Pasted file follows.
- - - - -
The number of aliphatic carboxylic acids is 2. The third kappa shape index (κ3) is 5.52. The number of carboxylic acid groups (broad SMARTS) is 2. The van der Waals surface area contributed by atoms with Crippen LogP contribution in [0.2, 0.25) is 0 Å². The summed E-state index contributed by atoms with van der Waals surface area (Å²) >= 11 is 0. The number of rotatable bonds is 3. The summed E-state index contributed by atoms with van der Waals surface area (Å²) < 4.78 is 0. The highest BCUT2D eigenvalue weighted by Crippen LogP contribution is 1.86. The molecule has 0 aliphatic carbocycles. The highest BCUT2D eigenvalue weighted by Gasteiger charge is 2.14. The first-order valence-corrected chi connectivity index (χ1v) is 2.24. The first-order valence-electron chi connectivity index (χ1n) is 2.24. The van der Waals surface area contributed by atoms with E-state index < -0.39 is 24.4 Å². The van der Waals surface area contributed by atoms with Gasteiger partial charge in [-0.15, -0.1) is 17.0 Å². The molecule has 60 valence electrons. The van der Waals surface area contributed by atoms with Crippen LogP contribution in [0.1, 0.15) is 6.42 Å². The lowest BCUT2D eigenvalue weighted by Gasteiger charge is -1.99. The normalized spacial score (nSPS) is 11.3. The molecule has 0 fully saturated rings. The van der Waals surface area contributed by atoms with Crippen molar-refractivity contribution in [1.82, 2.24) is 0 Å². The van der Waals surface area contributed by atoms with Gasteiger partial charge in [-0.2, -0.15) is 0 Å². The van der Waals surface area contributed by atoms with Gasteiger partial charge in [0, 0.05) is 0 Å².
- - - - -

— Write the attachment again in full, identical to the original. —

The number of aliphatic carboxylic acids is 2. The third kappa shape index (κ3) is 5.52. The number of carboxylic acid groups (broad SMARTS) is 2. The van der Waals surface area contributed by atoms with Crippen LogP contribution in [0.2, 0.25) is 0 Å². The summed E-state index contributed by atoms with van der Waals surface area (Å²) >= 11 is 0. The number of rotatable bonds is 3. The summed E-state index contributed by atoms with van der Waals surface area (Å²) < 4.78 is 0. The highest BCUT2D eigenvalue weighted by Crippen LogP contribution is 1.86. The molecule has 0 aliphatic carbocycles. The highest BCUT2D eigenvalue weighted by Gasteiger charge is 2.14. The first-order valence-corrected chi connectivity index (χ1v) is 2.24. The first-order valence-electron chi connectivity index (χ1n) is 2.24. The van der Waals surface area contributed by atoms with E-state index < -0.39 is 24.4 Å². The van der Waals surface area contributed by atoms with Gasteiger partial charge in [-0.15, -0.1) is 17.0 Å². The molecule has 60 valence electrons. The van der Waals surface area contributed by atoms with Crippen LogP contribution in [0.1, 0.15) is 6.42 Å². The lowest BCUT2D eigenvalue weighted by Gasteiger charge is -1.99. The normalized spacial score (nSPS) is 11.3. The molecule has 0 fully saturated rings. The van der Waals surface area contributed by atoms with Crippen molar-refractivity contribution in [1.82, 2.24) is 0 Å². The van der Waals surface area contributed by atoms with Gasteiger partial charge in [-0.2, -0.15) is 0 Å². The van der Waals surface area contributed by atoms with Gasteiger partial charge in [0, 0.05) is 0 Å².